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Comment Re:Could this break the computer misuse act? (Score 1) 174

The British Library also maintain an archive. The FAQ relating to their crawler is quite an eye opener:


: Do you respect robots.txt?
: As a rule, yes: we do follow the robots exclusion protocol. However, in certain circumstances we may choose to overrule robots.txt. For instance: if content is necessary to render a page (e.g. Javascript, CSS) or content is deemed of curatorial value and falls within the bounds of the Legal Deposit Libraries Act 2003.

: Can I stop the crawling by using robots.txt or blocking your IP?

: Adding our crawls to robots.txt will stop further crawling once we reconsider the file (see above). Similarly, blocking our IP will stop all further access from that IP address. However, the British Library and other deposit libraries are entitled to copy UK-published material from the internet for this national collection. If you disallow our crawler or block our IP, you will introduce barriers to us fulfilling our legal obligations.


Ask Slashdot: How Do You Choose a Windows Laptop? 898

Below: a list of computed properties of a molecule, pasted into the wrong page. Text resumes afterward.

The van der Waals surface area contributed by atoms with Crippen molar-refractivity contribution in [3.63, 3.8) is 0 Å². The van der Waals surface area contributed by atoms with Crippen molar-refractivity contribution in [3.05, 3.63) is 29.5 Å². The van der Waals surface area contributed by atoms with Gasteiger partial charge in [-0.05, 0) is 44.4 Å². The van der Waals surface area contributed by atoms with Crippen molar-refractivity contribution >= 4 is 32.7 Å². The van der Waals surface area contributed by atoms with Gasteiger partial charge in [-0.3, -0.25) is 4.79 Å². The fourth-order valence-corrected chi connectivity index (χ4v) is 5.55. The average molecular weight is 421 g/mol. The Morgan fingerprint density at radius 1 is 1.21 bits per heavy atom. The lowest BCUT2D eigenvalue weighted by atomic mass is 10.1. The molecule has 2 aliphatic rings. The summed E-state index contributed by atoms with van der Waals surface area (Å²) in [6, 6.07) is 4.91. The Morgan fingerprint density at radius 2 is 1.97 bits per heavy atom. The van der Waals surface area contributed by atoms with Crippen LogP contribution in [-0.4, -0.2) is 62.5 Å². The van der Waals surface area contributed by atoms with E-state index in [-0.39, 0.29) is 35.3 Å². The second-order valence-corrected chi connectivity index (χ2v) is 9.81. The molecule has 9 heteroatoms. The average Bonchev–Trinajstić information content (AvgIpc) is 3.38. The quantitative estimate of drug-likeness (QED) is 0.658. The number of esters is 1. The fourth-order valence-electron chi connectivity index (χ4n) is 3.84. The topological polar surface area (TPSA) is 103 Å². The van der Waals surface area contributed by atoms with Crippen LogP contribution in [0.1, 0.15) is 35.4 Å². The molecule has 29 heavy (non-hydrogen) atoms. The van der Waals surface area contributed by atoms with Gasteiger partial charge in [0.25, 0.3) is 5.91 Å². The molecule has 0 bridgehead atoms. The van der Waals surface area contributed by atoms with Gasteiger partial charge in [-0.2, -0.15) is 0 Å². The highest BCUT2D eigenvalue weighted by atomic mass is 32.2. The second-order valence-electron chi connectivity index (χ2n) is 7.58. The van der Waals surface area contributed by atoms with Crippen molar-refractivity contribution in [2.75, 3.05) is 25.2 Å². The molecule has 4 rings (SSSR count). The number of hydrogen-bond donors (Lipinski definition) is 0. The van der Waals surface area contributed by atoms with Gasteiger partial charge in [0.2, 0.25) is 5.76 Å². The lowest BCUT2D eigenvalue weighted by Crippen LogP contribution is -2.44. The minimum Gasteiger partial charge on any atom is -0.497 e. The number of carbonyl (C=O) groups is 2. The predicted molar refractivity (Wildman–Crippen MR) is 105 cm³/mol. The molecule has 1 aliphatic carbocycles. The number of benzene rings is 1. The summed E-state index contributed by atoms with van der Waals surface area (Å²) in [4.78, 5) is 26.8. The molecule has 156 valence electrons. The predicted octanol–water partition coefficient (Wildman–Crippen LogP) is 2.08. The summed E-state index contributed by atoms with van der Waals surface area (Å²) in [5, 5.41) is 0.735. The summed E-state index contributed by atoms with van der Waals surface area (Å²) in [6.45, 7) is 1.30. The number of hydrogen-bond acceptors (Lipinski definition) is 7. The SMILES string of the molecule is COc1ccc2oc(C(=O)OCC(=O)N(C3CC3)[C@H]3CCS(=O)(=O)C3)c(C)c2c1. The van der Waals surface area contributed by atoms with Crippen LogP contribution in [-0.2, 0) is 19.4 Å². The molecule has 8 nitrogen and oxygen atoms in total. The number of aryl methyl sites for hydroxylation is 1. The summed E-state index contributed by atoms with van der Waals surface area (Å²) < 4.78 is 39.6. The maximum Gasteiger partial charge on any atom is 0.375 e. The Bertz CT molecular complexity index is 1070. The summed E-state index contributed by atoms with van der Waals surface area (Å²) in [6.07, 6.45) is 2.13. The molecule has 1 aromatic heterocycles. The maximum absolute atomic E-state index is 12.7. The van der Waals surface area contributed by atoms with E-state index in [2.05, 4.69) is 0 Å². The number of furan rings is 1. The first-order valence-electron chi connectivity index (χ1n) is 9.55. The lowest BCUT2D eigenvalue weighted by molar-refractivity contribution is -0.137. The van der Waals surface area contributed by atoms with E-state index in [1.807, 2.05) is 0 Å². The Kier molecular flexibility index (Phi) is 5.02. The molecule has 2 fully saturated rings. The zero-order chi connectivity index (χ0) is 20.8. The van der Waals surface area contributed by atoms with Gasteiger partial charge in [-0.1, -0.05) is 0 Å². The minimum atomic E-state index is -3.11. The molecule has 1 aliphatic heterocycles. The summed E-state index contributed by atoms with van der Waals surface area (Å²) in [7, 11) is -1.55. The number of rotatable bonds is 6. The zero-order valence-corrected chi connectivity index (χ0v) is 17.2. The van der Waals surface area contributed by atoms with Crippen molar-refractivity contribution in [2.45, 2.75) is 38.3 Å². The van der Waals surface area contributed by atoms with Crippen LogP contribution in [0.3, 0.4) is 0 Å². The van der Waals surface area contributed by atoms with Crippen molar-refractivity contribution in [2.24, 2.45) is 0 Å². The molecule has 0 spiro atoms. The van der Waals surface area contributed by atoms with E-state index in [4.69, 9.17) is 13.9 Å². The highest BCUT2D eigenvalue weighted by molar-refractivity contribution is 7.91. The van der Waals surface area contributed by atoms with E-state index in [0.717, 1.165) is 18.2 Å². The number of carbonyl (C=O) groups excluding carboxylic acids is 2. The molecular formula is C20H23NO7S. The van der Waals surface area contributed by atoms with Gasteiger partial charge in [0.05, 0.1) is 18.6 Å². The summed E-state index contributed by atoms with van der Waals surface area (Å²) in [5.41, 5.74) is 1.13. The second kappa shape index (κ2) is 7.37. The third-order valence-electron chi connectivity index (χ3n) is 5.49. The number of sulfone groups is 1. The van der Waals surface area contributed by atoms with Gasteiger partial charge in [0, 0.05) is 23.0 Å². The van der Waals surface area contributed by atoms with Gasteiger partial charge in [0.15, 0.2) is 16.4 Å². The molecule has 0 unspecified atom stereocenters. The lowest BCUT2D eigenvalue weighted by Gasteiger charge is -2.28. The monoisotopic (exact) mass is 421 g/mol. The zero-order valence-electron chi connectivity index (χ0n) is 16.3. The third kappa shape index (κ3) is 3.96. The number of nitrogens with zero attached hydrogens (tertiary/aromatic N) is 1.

jfruhlinger writes "I'm a Mac guy. When our 2004-era Windows XP laptop, which was used primarily by my wife, died last summer, I got myself a new MacBook Pro and she inherited my still serviceable 2008 MacBook. But after about six months, she hasn't gotten used to it, and wants a Windows machine. I don't have an ideological problem with this — it'd be her computer, and we've got a bit of money stashed away to pay for it. But trying to pick one out is my job, and I find the the whole process bewildering. Apple's product differentiation is great at defeating the paradox of choice — you have a few base models, the difference between which is quite obvious, and you can customize each. The Windows world seems totally different. Even once I've settled on a vendor for a Windows laptop (something I haven't done yet), each seems to have a bewildering array of product lines with similar specs. Often models that you find in electronics or office supply stores that seem promising in terms of form factor are exclusive to those stores and can't be found online. Obviously people do navigate this process, but I'm just feeling out of my depth. How would Slashdotters go about picking a solid, basic laptop for Web surfing and document editing that won't be obsolete in two years?"

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